Croatia is ranked 50th among 168 countries according to the Transparency International (TI) corruption perceptions index and is no longer among countries considered as corrupt, Transparency International Croatia (TIH) said on Wednesday.
TIH president Davorka Budimir told a news conference that a TI survey showed that Croatia had moved up the ranking by three points to 51 points, which puts it among less corrupt countries.
"Headway in the fight against corruption is finally visible in Croatia as well," Budimir said while presenting the findings of the latest TI survey to representatives of numerous bodies of state authority, foreign embassies and institutions, and anti-corruption institutions.
Budimir said that the fight against corruption required ensuring unobstructed work of bodies of public authority, as well as encouraging civic activism and freeing citizens of the fear of reporting corruption.
She said that among the most important institutions in the fight against corruption, along with the Office of the Chief State Prosecutor (DORH) and the anti-corruption investigation agency (USKOK), was the judiciary and that it should ensure short, fair and timely trials.
"Corruption directly threatens citizens' human rights and their equality in achieving their own interests, it destroys the morality and structure of society and prevents the development of free enterprise. Corruption tends to permeate all segments of society and therefore represents the biggest threat to Croatia's economic, social and political development," Budimir said.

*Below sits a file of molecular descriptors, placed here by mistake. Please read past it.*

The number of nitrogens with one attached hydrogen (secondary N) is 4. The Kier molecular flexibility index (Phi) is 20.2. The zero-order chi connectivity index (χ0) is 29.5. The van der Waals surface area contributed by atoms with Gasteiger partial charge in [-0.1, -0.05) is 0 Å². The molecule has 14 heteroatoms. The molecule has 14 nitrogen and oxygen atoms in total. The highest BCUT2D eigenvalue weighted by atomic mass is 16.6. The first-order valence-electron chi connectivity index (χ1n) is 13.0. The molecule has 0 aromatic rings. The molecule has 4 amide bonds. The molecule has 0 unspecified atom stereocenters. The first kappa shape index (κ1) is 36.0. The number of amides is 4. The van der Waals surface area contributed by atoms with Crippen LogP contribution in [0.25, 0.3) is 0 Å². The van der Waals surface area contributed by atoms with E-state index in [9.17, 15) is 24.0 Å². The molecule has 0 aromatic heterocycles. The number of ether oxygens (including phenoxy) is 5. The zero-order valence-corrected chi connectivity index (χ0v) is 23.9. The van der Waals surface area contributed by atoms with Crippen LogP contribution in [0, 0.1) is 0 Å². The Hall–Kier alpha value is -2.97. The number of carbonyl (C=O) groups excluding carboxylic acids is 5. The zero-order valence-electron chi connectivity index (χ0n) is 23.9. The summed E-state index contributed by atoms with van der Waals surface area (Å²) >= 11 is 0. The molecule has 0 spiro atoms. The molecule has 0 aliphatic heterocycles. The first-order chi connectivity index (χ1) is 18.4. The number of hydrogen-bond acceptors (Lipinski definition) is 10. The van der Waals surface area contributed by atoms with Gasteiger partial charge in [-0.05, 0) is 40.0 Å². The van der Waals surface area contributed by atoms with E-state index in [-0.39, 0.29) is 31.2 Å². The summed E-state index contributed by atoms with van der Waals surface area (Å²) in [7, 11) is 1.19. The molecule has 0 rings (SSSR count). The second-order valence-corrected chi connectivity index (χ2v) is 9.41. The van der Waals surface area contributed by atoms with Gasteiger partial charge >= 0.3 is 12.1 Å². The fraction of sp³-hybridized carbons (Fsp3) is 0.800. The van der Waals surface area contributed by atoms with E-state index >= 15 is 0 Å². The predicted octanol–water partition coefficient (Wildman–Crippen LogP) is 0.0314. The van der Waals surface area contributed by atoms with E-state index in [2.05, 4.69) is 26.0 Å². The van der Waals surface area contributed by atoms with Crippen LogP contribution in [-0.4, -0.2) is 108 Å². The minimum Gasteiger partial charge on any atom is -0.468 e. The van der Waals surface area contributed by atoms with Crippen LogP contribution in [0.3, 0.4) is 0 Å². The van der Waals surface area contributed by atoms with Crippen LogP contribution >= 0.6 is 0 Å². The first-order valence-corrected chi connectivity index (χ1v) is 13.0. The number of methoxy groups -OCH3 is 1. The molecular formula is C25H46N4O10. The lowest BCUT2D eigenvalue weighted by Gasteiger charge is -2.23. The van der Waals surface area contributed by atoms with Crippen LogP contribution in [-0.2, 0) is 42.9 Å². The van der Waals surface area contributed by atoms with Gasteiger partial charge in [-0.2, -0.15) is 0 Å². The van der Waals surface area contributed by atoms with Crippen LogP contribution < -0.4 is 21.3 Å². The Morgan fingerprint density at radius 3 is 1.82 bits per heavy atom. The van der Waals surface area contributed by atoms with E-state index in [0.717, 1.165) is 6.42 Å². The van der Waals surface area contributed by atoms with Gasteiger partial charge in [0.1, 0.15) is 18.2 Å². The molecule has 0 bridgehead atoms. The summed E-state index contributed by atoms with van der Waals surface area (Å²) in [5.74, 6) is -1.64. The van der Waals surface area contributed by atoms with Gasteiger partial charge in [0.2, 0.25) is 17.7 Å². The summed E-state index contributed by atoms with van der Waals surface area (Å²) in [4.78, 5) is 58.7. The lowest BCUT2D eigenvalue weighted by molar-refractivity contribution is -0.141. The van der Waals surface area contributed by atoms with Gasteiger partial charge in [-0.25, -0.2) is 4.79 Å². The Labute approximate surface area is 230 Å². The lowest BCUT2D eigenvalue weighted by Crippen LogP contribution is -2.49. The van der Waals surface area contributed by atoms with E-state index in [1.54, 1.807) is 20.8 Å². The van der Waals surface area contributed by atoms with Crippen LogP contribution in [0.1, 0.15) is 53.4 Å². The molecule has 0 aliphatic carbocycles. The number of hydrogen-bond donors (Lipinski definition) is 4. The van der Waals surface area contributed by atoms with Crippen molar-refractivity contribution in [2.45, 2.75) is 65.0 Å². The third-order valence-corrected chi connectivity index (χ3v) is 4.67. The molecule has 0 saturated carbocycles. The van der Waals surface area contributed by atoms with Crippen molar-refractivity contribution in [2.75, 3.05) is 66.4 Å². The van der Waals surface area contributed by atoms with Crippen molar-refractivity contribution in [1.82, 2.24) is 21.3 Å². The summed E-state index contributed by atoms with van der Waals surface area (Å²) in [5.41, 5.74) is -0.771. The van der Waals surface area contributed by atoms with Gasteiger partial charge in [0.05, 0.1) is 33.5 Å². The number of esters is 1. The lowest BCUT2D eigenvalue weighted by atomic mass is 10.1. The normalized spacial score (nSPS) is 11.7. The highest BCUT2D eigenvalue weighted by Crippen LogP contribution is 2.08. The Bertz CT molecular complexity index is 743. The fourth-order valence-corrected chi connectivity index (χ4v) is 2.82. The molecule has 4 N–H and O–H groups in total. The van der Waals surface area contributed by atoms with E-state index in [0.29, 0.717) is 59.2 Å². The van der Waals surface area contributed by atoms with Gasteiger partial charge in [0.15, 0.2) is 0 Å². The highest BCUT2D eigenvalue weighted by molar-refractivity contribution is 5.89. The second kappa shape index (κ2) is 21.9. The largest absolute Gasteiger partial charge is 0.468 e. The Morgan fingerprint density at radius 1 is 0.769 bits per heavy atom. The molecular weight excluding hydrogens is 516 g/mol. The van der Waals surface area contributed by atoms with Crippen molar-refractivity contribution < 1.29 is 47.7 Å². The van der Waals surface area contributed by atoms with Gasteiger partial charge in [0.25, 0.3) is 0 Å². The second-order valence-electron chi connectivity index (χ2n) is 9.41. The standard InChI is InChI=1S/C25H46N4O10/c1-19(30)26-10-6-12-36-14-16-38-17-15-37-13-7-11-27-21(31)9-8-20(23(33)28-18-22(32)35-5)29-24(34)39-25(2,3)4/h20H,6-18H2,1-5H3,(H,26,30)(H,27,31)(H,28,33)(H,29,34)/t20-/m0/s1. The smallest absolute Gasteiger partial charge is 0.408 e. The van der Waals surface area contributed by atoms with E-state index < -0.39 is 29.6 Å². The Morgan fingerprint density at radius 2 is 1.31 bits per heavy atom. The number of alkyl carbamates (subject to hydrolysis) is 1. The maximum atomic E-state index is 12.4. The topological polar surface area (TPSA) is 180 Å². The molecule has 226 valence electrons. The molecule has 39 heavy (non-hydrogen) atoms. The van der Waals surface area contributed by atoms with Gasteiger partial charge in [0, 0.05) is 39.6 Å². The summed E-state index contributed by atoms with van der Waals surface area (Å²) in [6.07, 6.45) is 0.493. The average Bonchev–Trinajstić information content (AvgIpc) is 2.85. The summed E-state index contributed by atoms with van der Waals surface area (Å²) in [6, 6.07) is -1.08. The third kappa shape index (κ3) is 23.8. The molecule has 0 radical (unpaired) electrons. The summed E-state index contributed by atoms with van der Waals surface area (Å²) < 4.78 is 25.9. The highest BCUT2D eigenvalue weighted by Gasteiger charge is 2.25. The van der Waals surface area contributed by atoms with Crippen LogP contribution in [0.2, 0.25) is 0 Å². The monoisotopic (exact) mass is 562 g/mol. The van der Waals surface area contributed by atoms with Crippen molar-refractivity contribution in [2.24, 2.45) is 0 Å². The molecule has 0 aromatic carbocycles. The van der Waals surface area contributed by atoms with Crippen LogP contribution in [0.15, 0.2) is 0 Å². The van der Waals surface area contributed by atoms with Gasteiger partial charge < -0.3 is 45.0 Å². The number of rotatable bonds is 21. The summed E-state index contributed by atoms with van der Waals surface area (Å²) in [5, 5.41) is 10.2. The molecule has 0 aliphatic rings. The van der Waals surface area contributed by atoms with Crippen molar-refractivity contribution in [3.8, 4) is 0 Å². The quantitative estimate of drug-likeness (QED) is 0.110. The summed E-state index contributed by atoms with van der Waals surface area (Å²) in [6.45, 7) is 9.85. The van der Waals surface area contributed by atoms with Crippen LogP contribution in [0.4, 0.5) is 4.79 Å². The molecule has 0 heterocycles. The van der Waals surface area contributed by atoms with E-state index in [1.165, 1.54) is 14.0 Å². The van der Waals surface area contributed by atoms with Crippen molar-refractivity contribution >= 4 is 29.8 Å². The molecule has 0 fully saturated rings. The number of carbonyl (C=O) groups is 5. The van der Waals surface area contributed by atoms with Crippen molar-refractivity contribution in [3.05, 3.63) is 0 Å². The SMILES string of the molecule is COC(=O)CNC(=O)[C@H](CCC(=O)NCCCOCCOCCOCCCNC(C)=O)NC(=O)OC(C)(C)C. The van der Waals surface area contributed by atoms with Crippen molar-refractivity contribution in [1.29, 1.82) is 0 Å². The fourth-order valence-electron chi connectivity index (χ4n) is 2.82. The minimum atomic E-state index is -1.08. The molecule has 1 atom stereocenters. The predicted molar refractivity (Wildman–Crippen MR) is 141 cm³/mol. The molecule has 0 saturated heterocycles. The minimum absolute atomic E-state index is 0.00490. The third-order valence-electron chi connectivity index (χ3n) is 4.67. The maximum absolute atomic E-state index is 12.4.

She added that the public must not get the impression that the fight against corruption boils down to political account-settling.
"Statements about zero tolerance to corruption should be translated into action by all political stakeholders regardless of whether they are in power or in the Opposition because politicians are the most responsible for protecting citizens," she said.
The latest TI corruption perceptions index, the most influential indicator of corruption on the global level, shows that the least corrupt countries in 2015 were Denmark, with 91 points, Finland, with 90 points, New Zealand, with 88 points, and the Netherlands and Norway, both with 87 points. The most corrupt states are North Korea and Somalia, with only 8 points.
The average index for the EU is 67 points, which means that Croatia is far below that average, however, it is above the global average, which stands at 43 points.